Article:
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Frenemies With My Gender: A Fight Against Sexism

The opinions expressed in this article are the writer’s own and do not reflect the views of Her Campus.
This article is written by a student writer from the Her Campus at Toronto MU chapter.

Running my fingers through thin strips of gold, I let out a big sigh. Looking in the mirror, I saw the reflection of a worried, unhappy woman. People say heartbreaks make you grow, but how could an emotionless face be growing when “her” heart is filled with hate and rage? 

A feeling so intense that it was not anyone else’s fault but mine. The lack of love for myself was in a big compartment lost in the back of my mind. A compartment I didn’t know existed until I found out what heartache was.

For some, a heartbreak might result from splitting from their significant other. For me, that constant heartache came from a battle I didn’t know I was fighting. 

Yet, society had shown me that there was only one specific group of people reminding me to be alert about my enemy: “her.” The heartbreak I was expressing was due to the sexism against my gender.

Why is it that I’m the one to blame, the “other one.” It was never her that hurt me but “him.”

However, my biggest enemy was someone who had struggled the same as I had. Someone who felt the same way I felt, heard what I heard, and saw what I had seen.

How could I hate her? When all her memories were based on colours that flowed like waves and her beauty like a sunflower garden in the summer. I realized I was her, and every woman was her, too. 

If we travel back years ago, a woman who didn’t have a husband was a miserable human being. A person left in the shadows and hiding behind a curtain she could never slide to be open.

Flipping through books by author Gloria Jean Watkins, better known by the pen name bell hooks, I realized I wasn’t the only one feeling that accumulated anger. We like to call each other “girls’ girl” but blame “her” as soon as something goes wrong?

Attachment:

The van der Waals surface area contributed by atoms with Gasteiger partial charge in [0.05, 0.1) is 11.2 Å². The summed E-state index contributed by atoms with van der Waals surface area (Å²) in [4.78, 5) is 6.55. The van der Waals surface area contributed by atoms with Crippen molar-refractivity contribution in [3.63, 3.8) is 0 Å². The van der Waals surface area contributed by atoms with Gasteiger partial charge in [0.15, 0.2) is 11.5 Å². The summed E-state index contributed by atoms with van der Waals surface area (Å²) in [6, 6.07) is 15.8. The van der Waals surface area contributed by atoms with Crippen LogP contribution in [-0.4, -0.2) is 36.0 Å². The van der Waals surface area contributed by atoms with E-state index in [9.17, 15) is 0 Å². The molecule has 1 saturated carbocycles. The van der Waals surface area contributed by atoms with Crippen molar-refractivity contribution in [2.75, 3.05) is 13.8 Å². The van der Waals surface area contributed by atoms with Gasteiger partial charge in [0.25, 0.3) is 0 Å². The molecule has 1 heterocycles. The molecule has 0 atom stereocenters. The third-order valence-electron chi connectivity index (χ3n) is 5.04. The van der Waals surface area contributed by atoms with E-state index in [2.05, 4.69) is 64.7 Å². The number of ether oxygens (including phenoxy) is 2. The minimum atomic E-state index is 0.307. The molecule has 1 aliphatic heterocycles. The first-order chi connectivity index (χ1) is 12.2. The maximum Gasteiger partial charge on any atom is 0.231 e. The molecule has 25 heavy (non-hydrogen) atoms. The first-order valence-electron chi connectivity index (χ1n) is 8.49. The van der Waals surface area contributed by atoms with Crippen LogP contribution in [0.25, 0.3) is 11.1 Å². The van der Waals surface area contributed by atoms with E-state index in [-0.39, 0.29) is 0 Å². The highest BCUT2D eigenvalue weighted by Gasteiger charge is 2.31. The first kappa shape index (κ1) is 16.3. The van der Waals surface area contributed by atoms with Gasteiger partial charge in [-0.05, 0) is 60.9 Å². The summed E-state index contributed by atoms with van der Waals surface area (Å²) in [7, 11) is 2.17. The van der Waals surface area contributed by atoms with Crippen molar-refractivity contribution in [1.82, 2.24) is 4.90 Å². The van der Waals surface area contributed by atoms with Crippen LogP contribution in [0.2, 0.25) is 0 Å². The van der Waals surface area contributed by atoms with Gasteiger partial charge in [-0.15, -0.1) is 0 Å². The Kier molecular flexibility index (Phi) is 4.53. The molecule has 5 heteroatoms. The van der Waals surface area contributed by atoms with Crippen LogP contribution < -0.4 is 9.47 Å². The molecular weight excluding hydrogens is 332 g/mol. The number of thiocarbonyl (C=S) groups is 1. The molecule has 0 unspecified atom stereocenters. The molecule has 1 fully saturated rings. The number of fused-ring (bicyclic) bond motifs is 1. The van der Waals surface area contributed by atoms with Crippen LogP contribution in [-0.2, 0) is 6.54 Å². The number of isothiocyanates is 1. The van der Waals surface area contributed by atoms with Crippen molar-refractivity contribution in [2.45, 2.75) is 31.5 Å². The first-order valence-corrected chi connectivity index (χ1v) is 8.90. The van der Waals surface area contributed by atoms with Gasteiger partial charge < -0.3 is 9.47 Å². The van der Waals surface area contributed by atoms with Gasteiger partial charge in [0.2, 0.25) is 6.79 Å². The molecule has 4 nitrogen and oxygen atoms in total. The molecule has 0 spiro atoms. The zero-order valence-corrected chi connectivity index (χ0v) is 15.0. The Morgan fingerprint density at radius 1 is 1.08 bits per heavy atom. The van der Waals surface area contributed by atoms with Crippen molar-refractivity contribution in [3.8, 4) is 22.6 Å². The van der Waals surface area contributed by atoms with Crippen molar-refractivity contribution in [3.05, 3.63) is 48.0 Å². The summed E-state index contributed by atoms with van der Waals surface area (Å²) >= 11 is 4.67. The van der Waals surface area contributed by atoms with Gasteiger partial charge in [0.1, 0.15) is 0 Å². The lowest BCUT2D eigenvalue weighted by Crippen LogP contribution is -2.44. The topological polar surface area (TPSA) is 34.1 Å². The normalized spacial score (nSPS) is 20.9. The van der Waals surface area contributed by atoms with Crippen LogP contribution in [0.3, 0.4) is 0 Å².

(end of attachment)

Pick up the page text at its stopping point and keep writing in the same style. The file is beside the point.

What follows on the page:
When Camilla, now the U.K.’s Queen Consort, first started seeing King Charles, the whole world attacked a person who had chosen to love the right person at the wrong time. Yet, Charles would have been the one to blame the whole time. He chose to have a “side chick” when his wife, Diana, former Princess of Wales, was suffering from an eating disorder and craving her husband’s love. 

I’m not saying she is my favourite woman; we each make our own choices and mistakes, but how does the narrative always turn into hatred towards “her.”

“Her” is the definition of power, respect, and strength. But, after years and years, “she” has always remained the fighter, the winner, and the loser.

We all identify with “her.”

“Her” is a human being who is strong enough to continuously prove their strength and worth to society. Why is that necessary? Haven’t we had enough?

Men fight in the war started by their own brothers, and where does that leave us now? 

We found ourselves in a world filled with hatred and disgust where the winner still wears the “King’s” crown. 

Imagine a world like Barbie, where all women had the power to control things. Could we finally find peace? But how would a woman rule the world? She is “too emotional, too unstable, too womanly.”

I am currently a fourth year student chasing a fashion journalism degree at Toronto Metropolitan University. I have written different articles in fashion and women's rights' issues. I was born in Chile but through out the years I moved around the world, this brought an impactful experience to my life. Where I learnt to appreciate and respect different nationalities and cultures. My interests surround the fashion industry and their impact on the youth. As well as the growth and development of the feminist movement in society.